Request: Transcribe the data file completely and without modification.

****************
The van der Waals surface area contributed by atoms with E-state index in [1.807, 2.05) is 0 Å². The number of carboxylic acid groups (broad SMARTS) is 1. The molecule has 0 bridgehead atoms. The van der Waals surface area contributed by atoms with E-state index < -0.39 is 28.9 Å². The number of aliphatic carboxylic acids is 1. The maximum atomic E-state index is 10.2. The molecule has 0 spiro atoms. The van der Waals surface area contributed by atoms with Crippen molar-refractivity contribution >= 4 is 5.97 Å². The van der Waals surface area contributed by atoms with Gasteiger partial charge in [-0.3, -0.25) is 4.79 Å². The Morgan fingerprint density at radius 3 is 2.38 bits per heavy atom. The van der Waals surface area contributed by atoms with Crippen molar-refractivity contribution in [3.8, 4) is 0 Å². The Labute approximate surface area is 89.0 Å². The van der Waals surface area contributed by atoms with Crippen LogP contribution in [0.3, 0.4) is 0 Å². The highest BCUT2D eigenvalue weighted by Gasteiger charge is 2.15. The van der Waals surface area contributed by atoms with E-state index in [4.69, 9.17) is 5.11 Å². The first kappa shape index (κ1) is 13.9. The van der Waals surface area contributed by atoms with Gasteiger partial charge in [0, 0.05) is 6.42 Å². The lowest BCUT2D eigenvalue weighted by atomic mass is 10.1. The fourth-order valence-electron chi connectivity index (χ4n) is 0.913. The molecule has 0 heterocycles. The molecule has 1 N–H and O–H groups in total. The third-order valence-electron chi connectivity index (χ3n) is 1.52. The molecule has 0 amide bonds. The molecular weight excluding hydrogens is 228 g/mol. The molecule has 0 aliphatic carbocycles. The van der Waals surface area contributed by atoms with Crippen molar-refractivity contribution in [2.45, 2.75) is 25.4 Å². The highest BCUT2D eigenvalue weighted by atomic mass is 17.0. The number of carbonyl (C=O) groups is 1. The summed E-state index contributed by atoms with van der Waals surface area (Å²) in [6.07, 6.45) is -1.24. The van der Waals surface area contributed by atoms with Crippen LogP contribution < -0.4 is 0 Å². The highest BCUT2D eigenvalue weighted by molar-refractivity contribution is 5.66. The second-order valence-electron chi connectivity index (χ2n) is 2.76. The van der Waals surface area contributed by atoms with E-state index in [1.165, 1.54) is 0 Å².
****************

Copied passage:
The van der Waals surface area contributed by atoms with E-state index in [1.807, 2.05) is 0 Å². The number of carboxylic acid groups (broad SMARTS) is 1. The molecule has 0 bridgehead atoms. The van der Waals surface area contributed by atoms with E-state index < -0.39 is 28.9 Å². The number of aliphatic carboxylic acids is 1. The maximum atomic E-state index is 10.2. The molecule has 0 spiro atoms. The van der Waals surface area contributed by atoms with Crippen molar-refractivity contribution >= 4 is 5.97 Å². The van der Waals surface area contributed by atoms with Gasteiger partial charge in [-0.3, -0.25) is 4.79 Å². The Morgan fingerprint density at radius 3 is 2.38 bits per heavy atom. The van der Waals surface area contributed by atoms with Crippen molar-refractivity contribution in [3.8, 4) is 0 Å². The Labute approximate surface area is 89.0 Å². The van der Waals surface area contributed by atoms with Crippen LogP contribution in [0.3, 0.4) is 0 Å². The highest BCUT2D eigenvalue weighted by Gasteiger charge is 2.15. The van der Waals surface area contributed by atoms with E-state index in [4.69, 9.17) is 5.11 Å². The first kappa shape index (κ1) is 13.9. The van der Waals surface area contributed by atoms with Gasteiger partial charge in [0, 0.05) is 6.42 Å². The lowest BCUT2D eigenvalue weighted by atomic mass is 10.1. The fourth-order valence-electron chi connectivity index (χ4n) is 0.913. The molecule has 0 heterocycles. The molecule has 1 N–H and O–H groups in total. The third-order valence-electron chi connectivity index (χ3n) is 1.52. The molecule has 0 amide bonds. The molecular weight excluding hydrogens is 228 g/mol. The molecule has 0 aliphatic carbocycles. The van der Waals surface area contributed by atoms with Crippen molar-refractivity contribution in [2.45, 2.75) is 25.4 Å². The highest BCUT2D eigenvalue weighted by atomic mass is 17.0. The number of carbonyl (C=O) groups is 1. The summed E-state index contributed by atoms with van der Waals surface area (Å²) in [6.07, 6.45) is -1.24. The van der Waals surface area contributed by atoms with Crippen LogP contribution < -0.4 is 0 Å². The highest BCUT2D eigenvalue weighted by molar-refractivity contribution is 5.66. The second-order valence-electron chi connectivity index (χ2n) is 2.76. The van der Waals surface area contributed by atoms with E-state index in [1.165, 1.54) is 0 Å².